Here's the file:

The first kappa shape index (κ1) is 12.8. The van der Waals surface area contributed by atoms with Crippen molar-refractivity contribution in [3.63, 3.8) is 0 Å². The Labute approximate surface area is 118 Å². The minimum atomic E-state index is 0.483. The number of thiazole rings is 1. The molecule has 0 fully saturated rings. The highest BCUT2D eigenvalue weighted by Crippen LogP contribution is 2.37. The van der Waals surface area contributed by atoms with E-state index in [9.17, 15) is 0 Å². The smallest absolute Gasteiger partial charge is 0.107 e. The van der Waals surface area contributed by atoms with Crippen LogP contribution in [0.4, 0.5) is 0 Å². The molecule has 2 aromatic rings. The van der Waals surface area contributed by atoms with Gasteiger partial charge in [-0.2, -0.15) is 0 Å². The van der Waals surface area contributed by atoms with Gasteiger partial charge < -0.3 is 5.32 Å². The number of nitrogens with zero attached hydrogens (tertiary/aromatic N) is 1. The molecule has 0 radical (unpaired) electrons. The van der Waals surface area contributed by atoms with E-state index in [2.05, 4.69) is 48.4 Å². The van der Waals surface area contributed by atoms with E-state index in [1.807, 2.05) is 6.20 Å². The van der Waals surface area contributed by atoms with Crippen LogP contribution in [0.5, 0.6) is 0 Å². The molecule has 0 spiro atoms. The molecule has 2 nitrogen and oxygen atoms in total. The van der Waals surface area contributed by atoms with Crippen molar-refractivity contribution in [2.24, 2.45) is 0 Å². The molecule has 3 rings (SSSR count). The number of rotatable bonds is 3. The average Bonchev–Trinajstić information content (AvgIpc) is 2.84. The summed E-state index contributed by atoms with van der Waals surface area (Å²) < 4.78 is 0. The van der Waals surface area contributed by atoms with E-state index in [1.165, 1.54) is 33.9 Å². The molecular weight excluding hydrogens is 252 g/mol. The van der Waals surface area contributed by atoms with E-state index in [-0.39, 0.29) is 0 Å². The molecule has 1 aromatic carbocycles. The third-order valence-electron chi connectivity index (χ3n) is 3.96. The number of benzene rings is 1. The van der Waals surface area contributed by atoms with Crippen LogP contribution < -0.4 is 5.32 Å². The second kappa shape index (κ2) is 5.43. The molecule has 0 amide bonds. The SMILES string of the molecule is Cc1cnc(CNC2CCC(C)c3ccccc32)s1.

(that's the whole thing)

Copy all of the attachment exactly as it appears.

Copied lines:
The first kappa shape index (κ1) is 12.8. The van der Waals surface area contributed by atoms with Crippen molar-refractivity contribution in [3.63, 3.8) is 0 Å². The Labute approximate surface area is 118 Å². The minimum atomic E-state index is 0.483. The number of thiazole rings is 1. The molecule has 0 fully saturated rings. The highest BCUT2D eigenvalue weighted by Crippen LogP contribution is 2.37. The van der Waals surface area contributed by atoms with E-state index in [9.17, 15) is 0 Å². The smallest absolute Gasteiger partial charge is 0.107 e. The van der Waals surface area contributed by atoms with Crippen LogP contribution in [0.4, 0.5) is 0 Å². The molecule has 2 aromatic rings. The van der Waals surface area contributed by atoms with Gasteiger partial charge in [-0.2, -0.15) is 0 Å². The van der Waals surface area contributed by atoms with Gasteiger partial charge < -0.3 is 5.32 Å². The number of nitrogens with zero attached hydrogens (tertiary/aromatic N) is 1. The molecule has 0 radical (unpaired) electrons. The van der Waals surface area contributed by atoms with E-state index in [2.05, 4.69) is 48.4 Å². The van der Waals surface area contributed by atoms with E-state index in [1.807, 2.05) is 6.20 Å². The van der Waals surface area contributed by atoms with Crippen LogP contribution in [0.5, 0.6) is 0 Å². The molecule has 0 spiro atoms. The molecule has 2 nitrogen and oxygen atoms in total. The van der Waals surface area contributed by atoms with Crippen molar-refractivity contribution in [2.24, 2.45) is 0 Å². The molecule has 3 rings (SSSR count). The number of rotatable bonds is 3. The average Bonchev–Trinajstić information content (AvgIpc) is 2.84. The summed E-state index contributed by atoms with van der Waals surface area (Å²) < 4.78 is 0. The van der Waals surface area contributed by atoms with E-state index in [1.165, 1.54) is 33.9 Å². The molecular weight excluding hydrogens is 252 g/mol. The van der Waals surface area contributed by atoms with E-state index in [-0.39, 0.29) is 0 Å². The molecule has 1 aromatic carbocycles. The third-order valence-electron chi connectivity index (χ3n) is 3.96. The number of benzene rings is 1. The van der Waals surface area contributed by atoms with Crippen LogP contribution < -0.4 is 5.32 Å². The second kappa shape index (κ2) is 5.43. The molecule has 0 amide bonds. The SMILES string of the molecule is Cc1cnc(CNC2CCC(C)c3ccccc32)s1.